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Senator DONNELL. Have you made any estimate as to the cost of administering title II ?

Mrs. JACOBS. We do believe that the funds provided at the level of $25,000,000 to begin with, is certainly all that could be handled with the professional personnel which is now available.

At the present time there is approximately $4,000,000 offered through the Children's Bureau Services for Crippled Children, $25,000,000 would be six times that amount. It will take considerable building up of the program to estimate the needs beyond that amount.

Senator DONNELL. Yes, ma'am.

Is there any State in the Union at this time, that you know of, Mrs. Jacobs, that provides such extensive care and services as are contemplated by title I?

Mrs. JACOBs. No, I do not know of any.

Senator DONNELL. I read that to mean that any mother and any child would have the right, whether they avail themselves of it or not, would have the right to, in the case of the mothers, during the maternity period, and of the children, I assume, until they arrived at majority, to have medical, nursing, dental, hospital, and related services and facilities, preventive health work and diagnostic services, school health services, care during sickness, correction of defects and conditions likely to interfere with the normal growth and development and the educational progress of children, entitled to all that under an administration conducted by the various States with the money provided for joinly by the Federal and State Governments?

Is that your general understanding ?
Mrs. JACOBS. That is my interpretation; yes, sir.

Senator DONNELL. Of course, I take it that is a vast program to undertake to provide all of these extensive services out of the Public Treasury for 43,000,000 people less whatever duplication there may be in the two classes?

Mrs. Jacobs. If you look at it in terms of the end result, that is the amount of money which is now spent on correction of defects of health and institutionalization as the result of neglected health, I believe the United States is spending a considerably greater amount than that, and that an investment in health at the time that children are in the early stages of growth would be of tremendous advantage.

Senator DONNELL. By the United States paying that, you do not mean the United States Government?

Mrs. Jacobs. No.
Senator DONNELL. You mean the people?
Mrs. Jacobs. The people; yes.
Senator DONNELL. Yes, ma'am.

The people of the United States plus the various governments, local State and Federal, vou think are paying probably as much money as it would cost under this system? Is that your thought?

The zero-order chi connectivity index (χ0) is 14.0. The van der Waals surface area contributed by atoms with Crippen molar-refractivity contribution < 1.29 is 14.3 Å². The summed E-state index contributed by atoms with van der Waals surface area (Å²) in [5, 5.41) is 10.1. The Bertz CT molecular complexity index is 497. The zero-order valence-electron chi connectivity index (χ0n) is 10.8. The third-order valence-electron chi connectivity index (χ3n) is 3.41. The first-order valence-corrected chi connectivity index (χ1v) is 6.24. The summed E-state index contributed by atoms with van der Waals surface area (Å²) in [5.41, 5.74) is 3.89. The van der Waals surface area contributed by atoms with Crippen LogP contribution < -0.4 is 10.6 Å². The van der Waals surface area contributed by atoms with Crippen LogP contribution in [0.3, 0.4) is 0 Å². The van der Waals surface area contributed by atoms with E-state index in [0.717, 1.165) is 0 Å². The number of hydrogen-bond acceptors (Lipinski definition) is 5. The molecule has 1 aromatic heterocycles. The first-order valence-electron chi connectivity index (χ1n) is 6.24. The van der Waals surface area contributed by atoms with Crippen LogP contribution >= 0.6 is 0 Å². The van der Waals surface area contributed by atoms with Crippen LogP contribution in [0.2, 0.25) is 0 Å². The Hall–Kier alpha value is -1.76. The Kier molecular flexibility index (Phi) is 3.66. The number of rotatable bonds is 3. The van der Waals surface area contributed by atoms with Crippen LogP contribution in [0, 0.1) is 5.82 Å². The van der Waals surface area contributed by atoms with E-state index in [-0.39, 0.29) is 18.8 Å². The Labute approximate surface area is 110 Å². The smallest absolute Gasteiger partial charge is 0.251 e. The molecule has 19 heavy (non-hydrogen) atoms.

Mrs. Jacobs. I believe it would be more than that, if you added the costs of institutionalization.

I believe our crime bill is some $3,000,000,000 a year, considered in terms of total economic loss.

If only a small portion of that $3,000,000,000 could be cut down under title III, it would certainly justify the expenditure of funds under title III alone.



Senator DONNELL. Now, am looking at title I, although I appreciate you are, like Mr. Ballard

Mrs. JACOBs. I gave that example because it occurred to me first.

Senator DONNELL. I did not mean to criticize your doing it. I realize you have your specialized study, just like Mr. Ballard has his, under this bill, and I was looking at it starting with title I, taking the figure of 3,000,000 mothers and 40,000,000 children and looking at these extensive services to be provided by the Government, either State or National.

Really, it would be both, because it would be a combination of the two.

That would be through a series of regulations to be set up by a governmental organization under which, I take it, the physicians would be employed and the hospitals and clinics and health service agencies would be contracted for.

It looks to me like certainly a tremendous governmental undertaking to provide all of that, when we get into it, and we ought to look it through carefully.

Mrs. JACOBS. Yes; I agree. I think it should be considered seriously.

However, this is, I believe, a health program which you see set up in complete outline, providing many services that until now have been offered piecemeal. It is easy to plan a small portion of a health program, for a small segment of the population, and consider it only in terms of a small cost, but when we keep adding one to the other, the end results a rather expensive program which grow up in piecemeal fashion, and which is inadequate to meet the problem it is designed to correct.